- Do not provide means to improve on local A&E performance access targets. One of the NHS’ main national service improvement priorities is to focus on improving national A&E performance. This cannot be achieved locally if the Urgent Treatment Centre is based elsewhere (somewhere other than the acute site at Arrowe Park Hospital). The co-location of the Emergency Department and the Urgent Treatment Centre will provide consistent support to the Emergency Department, which will help improve against and maintain the national 4- hour target.

- Public behaviour is not likely to change with any degree of rapidness and as such, if the Urgent Treatment Centre is located elsewhere we will likely see the same behavioural pattern of patients continuing to present to the Emergency Department, which will not enable us to support the national service improvement priority.

- Do not provide a single front door with effective clinical streaming. These are recognised as key elements to helping sustain a viable Emergency Department service; by receiving patients via one single front door, they can be clinically assessed and determined if they are appropriate for the Emergency Department. This will reduce the footfall which will have a positive impact on not only the 4-hour target but also the efficiency of the Emergency Department by ensuring those patients in need of emergency care receive it in a timely manner by enabling staff to focus on only the acutely unwell.

- Do not maximise benefits to patient safety. They do not address concerns regarding a lack of Emergency services available if required. As highlighted above, those patients that either present critically ill or injured or those who rapidly deteriorate will be reliant upon the ambulance service to transport them to the correct facility (Emergency Department). This is placing additional strain on an already stretched service.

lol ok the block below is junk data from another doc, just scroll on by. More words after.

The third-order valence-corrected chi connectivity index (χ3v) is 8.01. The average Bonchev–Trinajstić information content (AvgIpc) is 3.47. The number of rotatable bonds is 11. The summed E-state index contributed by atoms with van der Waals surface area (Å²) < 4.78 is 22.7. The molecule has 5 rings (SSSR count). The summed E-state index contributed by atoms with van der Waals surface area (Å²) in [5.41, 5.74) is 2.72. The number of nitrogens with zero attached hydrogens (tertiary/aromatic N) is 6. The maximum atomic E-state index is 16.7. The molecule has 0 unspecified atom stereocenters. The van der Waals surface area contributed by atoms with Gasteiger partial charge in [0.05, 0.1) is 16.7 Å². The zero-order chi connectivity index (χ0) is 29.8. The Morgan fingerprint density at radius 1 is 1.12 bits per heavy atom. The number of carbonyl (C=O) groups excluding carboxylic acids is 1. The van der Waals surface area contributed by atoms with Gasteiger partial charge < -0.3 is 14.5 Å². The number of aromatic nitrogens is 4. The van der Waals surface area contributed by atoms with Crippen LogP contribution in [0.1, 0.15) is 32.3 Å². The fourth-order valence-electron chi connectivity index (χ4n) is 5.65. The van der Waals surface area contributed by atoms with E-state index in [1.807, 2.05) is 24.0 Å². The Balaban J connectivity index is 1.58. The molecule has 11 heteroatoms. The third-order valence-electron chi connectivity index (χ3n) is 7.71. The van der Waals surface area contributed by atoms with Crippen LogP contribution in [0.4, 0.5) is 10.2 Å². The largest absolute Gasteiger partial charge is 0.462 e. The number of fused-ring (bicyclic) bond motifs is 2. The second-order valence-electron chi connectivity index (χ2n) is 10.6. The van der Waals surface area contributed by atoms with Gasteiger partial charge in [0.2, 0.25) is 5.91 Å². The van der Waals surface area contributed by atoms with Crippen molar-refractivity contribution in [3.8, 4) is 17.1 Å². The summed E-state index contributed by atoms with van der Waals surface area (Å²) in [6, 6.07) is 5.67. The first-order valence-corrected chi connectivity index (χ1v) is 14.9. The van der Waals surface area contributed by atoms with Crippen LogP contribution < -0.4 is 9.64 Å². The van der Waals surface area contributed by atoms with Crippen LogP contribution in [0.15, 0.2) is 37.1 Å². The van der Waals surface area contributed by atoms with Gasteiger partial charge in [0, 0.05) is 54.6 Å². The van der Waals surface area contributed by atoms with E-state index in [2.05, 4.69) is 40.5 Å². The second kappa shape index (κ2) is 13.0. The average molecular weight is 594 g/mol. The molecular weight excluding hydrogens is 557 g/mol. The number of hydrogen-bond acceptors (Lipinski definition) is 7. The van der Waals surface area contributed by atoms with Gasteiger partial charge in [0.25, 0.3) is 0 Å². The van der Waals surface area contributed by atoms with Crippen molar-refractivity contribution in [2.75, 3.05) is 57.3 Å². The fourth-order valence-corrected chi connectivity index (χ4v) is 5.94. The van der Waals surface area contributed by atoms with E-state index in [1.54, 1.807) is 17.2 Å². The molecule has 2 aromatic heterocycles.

- We recognise that delays in patient care, which in an acute or emergency situation could potentially have life threatening implications. 

- Do not provide the quickest and most efficient transport links (Based on time, duration, frequency and ease; Arrowe Park Hospital has the most efficient transport links from all other areas of Wirral) and is in a centralised location. The centralised location also supports continuity of access times for urgent patients accessing via the North West Ambulance Service route.

 - Risk aversion – potential of an Urgent Treatment Centre based elsewhere in the community to divert a higher proportion of patients to the acute site to cover all eventualities.

- Did not maximise the opportunities for workforce. By co-locating the Urgent Treatment Centre next to the Emergency Department we have the opportunity to build a flexible, sustainable and future proof workforce allowing us to flex our capacity between both the Emergency Department and the Urgent Treatment Centre to appropriately meet demand. Additionally we can up skill and skill mix staff to enable them to cross cover and enhance the variation of their work, leading to a greater feeling of job satisfaction as well as overall system benefits to a more generic workforce.

- An Urgent Treatment Centre based elsewhere other than Arrowe Park site will not support this model and will not allow us to begin to match capacity with the current level of demand.

- Did not maximise the opportunity to improve system resilience. The development of a co-located Urgent Treatment Centre would also enhance system resilience in the event of a major incident. During a major incident, the vast majority of footfall will be focused at the acute site – increasing the demand significantly. By having the Urgent Treatment Centre next door to the Emergency Department we will have the additional staff on hand to support major incidents, all focused on the acute site where the demand will be the highest. To base the Urgent Treatment Centre elsewhere will not enable this.

5. What do you mean when you say the UTC will be GP-Led?

The UTC will be GP led, supported by nursing staff. Exactly how the centre will be staffed in terms of numbers is undetermined and is an ongoing piece of work that is running parallel with the consultation.

6. When the UTC is at Arrowe Park, will there be more people going to the Arrowe Park site as a result? What about parking and public transport? What about transport from Eastham to Arrowe Park?